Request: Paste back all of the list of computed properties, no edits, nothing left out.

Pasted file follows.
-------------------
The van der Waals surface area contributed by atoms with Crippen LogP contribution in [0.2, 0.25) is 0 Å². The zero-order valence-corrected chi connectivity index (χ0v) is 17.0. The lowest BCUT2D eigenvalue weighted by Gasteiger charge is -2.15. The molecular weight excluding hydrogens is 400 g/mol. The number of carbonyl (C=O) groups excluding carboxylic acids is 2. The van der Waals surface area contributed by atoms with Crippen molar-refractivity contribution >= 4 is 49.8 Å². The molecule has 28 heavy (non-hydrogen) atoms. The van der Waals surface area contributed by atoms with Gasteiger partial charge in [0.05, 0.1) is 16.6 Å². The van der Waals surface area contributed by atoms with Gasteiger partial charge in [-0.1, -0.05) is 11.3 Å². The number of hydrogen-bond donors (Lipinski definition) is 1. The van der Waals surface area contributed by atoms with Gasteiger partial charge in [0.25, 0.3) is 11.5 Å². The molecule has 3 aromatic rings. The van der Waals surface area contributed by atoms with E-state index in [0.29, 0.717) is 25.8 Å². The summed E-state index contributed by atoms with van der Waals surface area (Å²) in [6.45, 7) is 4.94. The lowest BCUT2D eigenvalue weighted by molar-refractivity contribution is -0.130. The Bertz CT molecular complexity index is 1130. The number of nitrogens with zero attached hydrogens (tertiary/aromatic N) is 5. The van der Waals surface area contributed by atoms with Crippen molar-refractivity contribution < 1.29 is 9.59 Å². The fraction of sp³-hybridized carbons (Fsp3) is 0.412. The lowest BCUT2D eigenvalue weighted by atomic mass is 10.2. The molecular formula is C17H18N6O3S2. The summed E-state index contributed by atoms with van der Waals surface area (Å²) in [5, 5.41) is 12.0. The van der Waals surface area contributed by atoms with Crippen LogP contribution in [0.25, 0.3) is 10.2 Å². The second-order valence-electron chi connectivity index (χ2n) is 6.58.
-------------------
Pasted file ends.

The van der Waals surface area contributed by atoms with Crippen LogP contribution in [0.2, 0.25) is 0 Å². The zero-order valence-corrected chi connectivity index (χ0v) is 17.0. The lowest BCUT2D eigenvalue weighted by Gasteiger charge is -2.15. The molecular weight excluding hydrogens is 400 g/mol. The number of carbonyl (C=O) groups excluding carboxylic acids is 2. The van der Waals surface area contributed by atoms with Crippen molar-refractivity contribution >= 4 is 49.8 Å². The molecule has 28 heavy (non-hydrogen) atoms. The van der Waals surface area contributed by atoms with Gasteiger partial charge in [0.05, 0.1) is 16.6 Å². The van der Waals surface area contributed by atoms with Gasteiger partial charge in [-0.1, -0.05) is 11.3 Å². The number of hydrogen-bond donors (Lipinski definition) is 1. The van der Waals surface area contributed by atoms with Gasteiger partial charge in [0.25, 0.3) is 11.5 Å². The molecule has 3 aromatic rings. The van der Waals surface area contributed by atoms with E-state index in [0.29, 0.717) is 25.8 Å². The summed E-state index contributed by atoms with van der Waals surface area (Å²) in [6.45, 7) is 4.94. The lowest BCUT2D eigenvalue weighted by molar-refractivity contribution is -0.130. The Bertz CT molecular complexity index is 1130. The number of nitrogens with zero attached hydrogens (tertiary/aromatic N) is 5. The van der Waals surface area contributed by atoms with Crippen molar-refractivity contribution < 1.29 is 9.59 Å². The fraction of sp³-hybridized carbons (Fsp3) is 0.412. The lowest BCUT2D eigenvalue weighted by atomic mass is 10.2. The molecular formula is C17H18N6O3S2. The summed E-state index contributed by atoms with van der Waals surface area (Å²) in [5, 5.41) is 12.0. The van der Waals surface area contributed by atoms with Crippen LogP contribution in [0.25, 0.3) is 10.2 Å². The second-order valence-electron chi connectivity index (χ2n) is 6.58.